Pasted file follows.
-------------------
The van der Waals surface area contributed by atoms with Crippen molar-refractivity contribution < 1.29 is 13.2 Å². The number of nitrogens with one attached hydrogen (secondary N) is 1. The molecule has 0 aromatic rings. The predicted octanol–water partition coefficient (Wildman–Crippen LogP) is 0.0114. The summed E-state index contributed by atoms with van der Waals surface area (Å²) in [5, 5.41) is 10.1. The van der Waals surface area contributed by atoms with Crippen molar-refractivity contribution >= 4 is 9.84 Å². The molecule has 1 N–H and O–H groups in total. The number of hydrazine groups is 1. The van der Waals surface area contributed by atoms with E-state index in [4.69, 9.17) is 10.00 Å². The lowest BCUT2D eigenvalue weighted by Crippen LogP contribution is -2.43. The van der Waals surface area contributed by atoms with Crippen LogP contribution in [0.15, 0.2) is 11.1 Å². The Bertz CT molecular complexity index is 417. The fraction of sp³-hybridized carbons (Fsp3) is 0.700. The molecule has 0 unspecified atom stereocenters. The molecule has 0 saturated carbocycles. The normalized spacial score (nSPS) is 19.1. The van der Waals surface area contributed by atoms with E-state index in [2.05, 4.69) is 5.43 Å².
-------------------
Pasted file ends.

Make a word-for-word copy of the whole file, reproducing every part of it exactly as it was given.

The van der Waals surface area contributed by atoms with Crippen molar-refractivity contribution < 1.29 is 13.2 Å². The number of nitrogens with one attached hydrogen (secondary N) is 1. The molecule has 0 aromatic rings. The predicted octanol–water partition coefficient (Wildman–Crippen LogP) is 0.0114. The summed E-state index contributed by atoms with van der Waals surface area (Å²) in [5, 5.41) is 10.1. The van der Waals surface area contributed by atoms with Crippen molar-refractivity contribution >= 4 is 9.84 Å². The molecule has 1 N–H and O–H groups in total. The number of hydrazine groups is 1. The van der Waals surface area contributed by atoms with E-state index in [4.69, 9.17) is 10.00 Å². The lowest BCUT2D eigenvalue weighted by Crippen LogP contribution is -2.43. The van der Waals surface area contributed by atoms with Crippen LogP contribution in [0.15, 0.2) is 11.1 Å². The Bertz CT molecular complexity index is 417. The fraction of sp³-hybridized carbons (Fsp3) is 0.700. The molecule has 0 unspecified atom stereocenters. The molecule has 0 saturated carbocycles. The normalized spacial score (nSPS) is 19.1. The van der Waals surface area contributed by atoms with E-state index in [2.05, 4.69) is 5.43 Å².